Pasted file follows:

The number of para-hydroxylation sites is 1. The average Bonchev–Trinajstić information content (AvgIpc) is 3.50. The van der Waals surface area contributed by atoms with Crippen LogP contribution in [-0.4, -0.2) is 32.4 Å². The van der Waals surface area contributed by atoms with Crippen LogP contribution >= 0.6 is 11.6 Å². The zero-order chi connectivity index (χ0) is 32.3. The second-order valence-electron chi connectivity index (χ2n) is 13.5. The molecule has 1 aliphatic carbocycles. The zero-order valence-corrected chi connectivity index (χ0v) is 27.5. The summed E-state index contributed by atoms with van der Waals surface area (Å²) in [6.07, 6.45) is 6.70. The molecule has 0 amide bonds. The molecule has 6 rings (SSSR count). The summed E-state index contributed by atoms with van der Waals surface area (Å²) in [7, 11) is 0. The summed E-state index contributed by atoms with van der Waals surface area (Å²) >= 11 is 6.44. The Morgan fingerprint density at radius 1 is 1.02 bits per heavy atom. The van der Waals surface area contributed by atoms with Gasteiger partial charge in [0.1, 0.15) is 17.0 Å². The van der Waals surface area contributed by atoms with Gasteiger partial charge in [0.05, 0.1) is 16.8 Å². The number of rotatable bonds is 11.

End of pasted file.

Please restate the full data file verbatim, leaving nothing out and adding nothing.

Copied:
The number of para-hydroxylation sites is 1. The average Bonchev–Trinajstić information content (AvgIpc) is 3.50. The van der Waals surface area contributed by atoms with Crippen LogP contribution in [-0.4, -0.2) is 32.4 Å². The van der Waals surface area contributed by atoms with Crippen LogP contribution >= 0.6 is 11.6 Å². The zero-order chi connectivity index (χ0) is 32.3. The second-order valence-electron chi connectivity index (χ2n) is 13.5. The molecule has 1 aliphatic carbocycles. The zero-order valence-corrected chi connectivity index (χ0v) is 27.5. The summed E-state index contributed by atoms with van der Waals surface area (Å²) in [6.07, 6.45) is 6.70. The molecule has 0 amide bonds. The molecule has 6 rings (SSSR count). The summed E-state index contributed by atoms with van der Waals surface area (Å²) in [7, 11) is 0. The summed E-state index contributed by atoms with van der Waals surface area (Å²) >= 11 is 6.44. The Morgan fingerprint density at radius 1 is 1.02 bits per heavy atom. The van der Waals surface area contributed by atoms with Gasteiger partial charge in [0.1, 0.15) is 17.0 Å². The van der Waals surface area contributed by atoms with Gasteiger partial charge in [0.05, 0.1) is 16.8 Å². The number of rotatable bonds is 11.